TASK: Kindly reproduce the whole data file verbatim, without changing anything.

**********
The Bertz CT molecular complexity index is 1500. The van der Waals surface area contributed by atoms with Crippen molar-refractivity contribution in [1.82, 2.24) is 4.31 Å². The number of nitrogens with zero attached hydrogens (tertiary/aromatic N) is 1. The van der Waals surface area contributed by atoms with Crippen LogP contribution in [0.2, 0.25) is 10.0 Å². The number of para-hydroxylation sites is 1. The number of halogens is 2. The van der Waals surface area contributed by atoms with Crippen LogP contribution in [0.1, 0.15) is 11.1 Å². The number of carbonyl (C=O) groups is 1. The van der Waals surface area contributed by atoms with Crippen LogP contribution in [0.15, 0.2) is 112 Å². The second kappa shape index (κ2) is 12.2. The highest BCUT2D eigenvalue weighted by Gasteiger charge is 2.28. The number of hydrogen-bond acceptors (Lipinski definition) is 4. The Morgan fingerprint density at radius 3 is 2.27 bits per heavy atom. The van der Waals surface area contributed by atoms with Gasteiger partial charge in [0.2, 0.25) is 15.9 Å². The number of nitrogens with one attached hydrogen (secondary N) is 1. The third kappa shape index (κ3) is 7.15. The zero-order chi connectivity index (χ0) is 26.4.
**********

The Bertz CT molecular complexity index is 1500. The van der Waals surface area contributed by atoms with Crippen molar-refractivity contribution in [1.82, 2.24) is 4.31 Å². The number of nitrogens with zero attached hydrogens (tertiary/aromatic N) is 1. The van der Waals surface area contributed by atoms with Crippen LogP contribution in [0.2, 0.25) is 10.0 Å². The number of para-hydroxylation sites is 1. The number of halogens is 2. The van der Waals surface area contributed by atoms with Crippen LogP contribution in [0.1, 0.15) is 11.1 Å². The number of carbonyl (C=O) groups is 1. The van der Waals surface area contributed by atoms with Crippen LogP contribution in [0.15, 0.2) is 112 Å². The second kappa shape index (κ2) is 12.2. The highest BCUT2D eigenvalue weighted by Gasteiger charge is 2.28. The number of hydrogen-bond acceptors (Lipinski definition) is 4. The Morgan fingerprint density at radius 3 is 2.27 bits per heavy atom. The van der Waals surface area contributed by atoms with Gasteiger partial charge in [0.2, 0.25) is 15.9 Å². The number of nitrogens with one attached hydrogen (secondary N) is 1. The third kappa shape index (κ3) is 7.15. The zero-order chi connectivity index (χ0) is 26.4.